Abuse of the drug, which can include large or too-frequent doses, may result in longer detection times, as well as withdrawal symptoms.

Body Mass Index (BMI)

A person’s body mass index (BMI), or a ratio of height to weight, can affect how long a drug remains in their system. When taking a dosage proportional to body mass, people of a higher weight may process drugs more slowly.

Slower metabolic function in people of higher or lower weights may cause longer detection times. On the other hand, a fast metabolism may speed up the removal of the drug from the body.

Age

Human metabolism tends to slow with age, which can affect how long it takes for your body to metabolize drugs. Older individuals may then metabolize drugs more slowly and experience longer detection times.

Health

Those with better health tend to metabolize substances quicker. Lifestyle factors such as a balanced diet and regular exercise can play a role in physical health and metabolism.

Certain health conditions can also affect metabolic rate and potentially slow the process of drug elimination.

Vyvanse Abuse And Addiction

When taking Vyvanse as prescribed by a doctor, it can be a safe and effective treatment for its intended use.

However, Vyvanse, like other stimulants, has a high risk of abuse. Taking the medication in higher doses than prescribed or for off-label uses can increase the risk of developing a tolerance to the drug. Those who develop a tolerance may take more of the drug to feel the same effects they experienced previously. This can lead to physical dependency — or, addiction.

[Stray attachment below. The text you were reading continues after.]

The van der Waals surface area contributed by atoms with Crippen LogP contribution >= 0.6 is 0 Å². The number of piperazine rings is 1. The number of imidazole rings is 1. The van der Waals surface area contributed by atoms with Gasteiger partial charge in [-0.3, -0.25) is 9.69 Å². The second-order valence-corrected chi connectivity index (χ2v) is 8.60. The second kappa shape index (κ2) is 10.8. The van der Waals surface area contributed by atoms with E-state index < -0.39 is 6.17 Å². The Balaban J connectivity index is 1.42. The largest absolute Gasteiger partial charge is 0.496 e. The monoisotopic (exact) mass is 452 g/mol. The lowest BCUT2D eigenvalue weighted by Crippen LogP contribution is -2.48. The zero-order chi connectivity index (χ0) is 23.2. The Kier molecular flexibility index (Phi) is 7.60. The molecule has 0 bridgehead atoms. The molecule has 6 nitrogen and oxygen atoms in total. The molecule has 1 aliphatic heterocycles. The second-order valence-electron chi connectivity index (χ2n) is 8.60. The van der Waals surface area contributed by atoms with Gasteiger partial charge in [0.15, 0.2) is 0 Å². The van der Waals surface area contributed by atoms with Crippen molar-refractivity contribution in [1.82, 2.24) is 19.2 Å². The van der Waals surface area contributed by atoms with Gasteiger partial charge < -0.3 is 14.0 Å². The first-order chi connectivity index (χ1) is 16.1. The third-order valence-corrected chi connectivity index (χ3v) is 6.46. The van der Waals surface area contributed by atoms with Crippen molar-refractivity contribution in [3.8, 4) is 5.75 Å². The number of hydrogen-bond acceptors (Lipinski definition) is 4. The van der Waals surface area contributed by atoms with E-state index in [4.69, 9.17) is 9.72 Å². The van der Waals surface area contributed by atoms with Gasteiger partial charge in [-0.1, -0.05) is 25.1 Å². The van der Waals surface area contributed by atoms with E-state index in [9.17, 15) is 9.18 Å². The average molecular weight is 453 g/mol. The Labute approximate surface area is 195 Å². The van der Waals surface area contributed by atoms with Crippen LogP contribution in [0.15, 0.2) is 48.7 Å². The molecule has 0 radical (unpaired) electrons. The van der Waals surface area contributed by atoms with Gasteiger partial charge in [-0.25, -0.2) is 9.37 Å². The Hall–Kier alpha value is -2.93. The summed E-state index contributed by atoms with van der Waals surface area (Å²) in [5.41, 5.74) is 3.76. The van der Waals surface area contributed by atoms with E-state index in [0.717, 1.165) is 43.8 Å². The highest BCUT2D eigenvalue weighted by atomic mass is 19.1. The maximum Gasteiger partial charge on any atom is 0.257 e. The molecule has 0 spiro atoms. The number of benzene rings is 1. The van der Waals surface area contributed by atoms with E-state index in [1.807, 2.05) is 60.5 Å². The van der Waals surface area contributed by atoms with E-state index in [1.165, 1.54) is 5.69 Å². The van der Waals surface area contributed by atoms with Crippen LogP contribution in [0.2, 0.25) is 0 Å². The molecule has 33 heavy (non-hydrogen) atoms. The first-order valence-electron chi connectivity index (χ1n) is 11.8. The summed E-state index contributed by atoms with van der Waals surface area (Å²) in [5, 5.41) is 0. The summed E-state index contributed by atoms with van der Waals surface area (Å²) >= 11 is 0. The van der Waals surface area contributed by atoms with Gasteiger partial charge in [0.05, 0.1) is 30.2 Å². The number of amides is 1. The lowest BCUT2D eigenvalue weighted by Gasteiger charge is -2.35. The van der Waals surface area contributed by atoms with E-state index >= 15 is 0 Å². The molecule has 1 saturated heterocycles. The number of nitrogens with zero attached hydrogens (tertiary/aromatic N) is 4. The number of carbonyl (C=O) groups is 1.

Amphetamines like Vyvanse may also be abused for effects such as improved concentration, low appetite, and weight loss. Although these side effects can occur with prescribed use of the drug, they may be more intense or prominent with stimulant abuse.

Signs Of Vyvanse Abuse

Abusing drugs like Vyvanse can put a person at risk for dangers to their physical and mental wellbeing. It is important to be able to recognize the signs of Vyvanse abuse so that a person can get the help they need.

Signs of Vyvanse abuse include:

  • rapid or unexplained weight loss
  • fatigue
  • sleeping problems
  • depression
  • bouts of anger or paranoia
  • psychosis
  • snorting or injecting the drug

Abuse of the drug can also lead to long-term problems such as addiction. Drug addiction is a mental disease that can harm both the mind and the body, and can be difficult to overcome alone.

Those who have become addicted to Vyvanse may need professional treatment in order to overcome their substance abuse.

Treatment For Vyvanse Abuse

Individuals who have become addicted to Vyvanse will first need to enter a detox program to safely withdraw from the drug. After detoxing, treatment within a residential rehab facility may also be needed to address the mental and emotional aspects of the addiction.

Residential rehab programs can offer comprehensive treatment capable of addressing all aspects of a person’s substance abuse. Behavioral therapies such as cognitive behavioral therapy (CBT) are often used as an effective treatment option for stimulant addiction.

Personal factors such as a co-occurring mental disorder may also be considered in constructing a personalized treatment plan that will best meet your needs.

To learn more about Vyvanse abuse and available treatment options, contact one of our specialists today.

National Institutes of Health: MedlinePlus - Lisdexamfetamine, Substance Use - Amphetamines

National Institute on Drug Abuse - DrugFacts: Prescription Stimulants

Food and Drug Administration - Vyvanse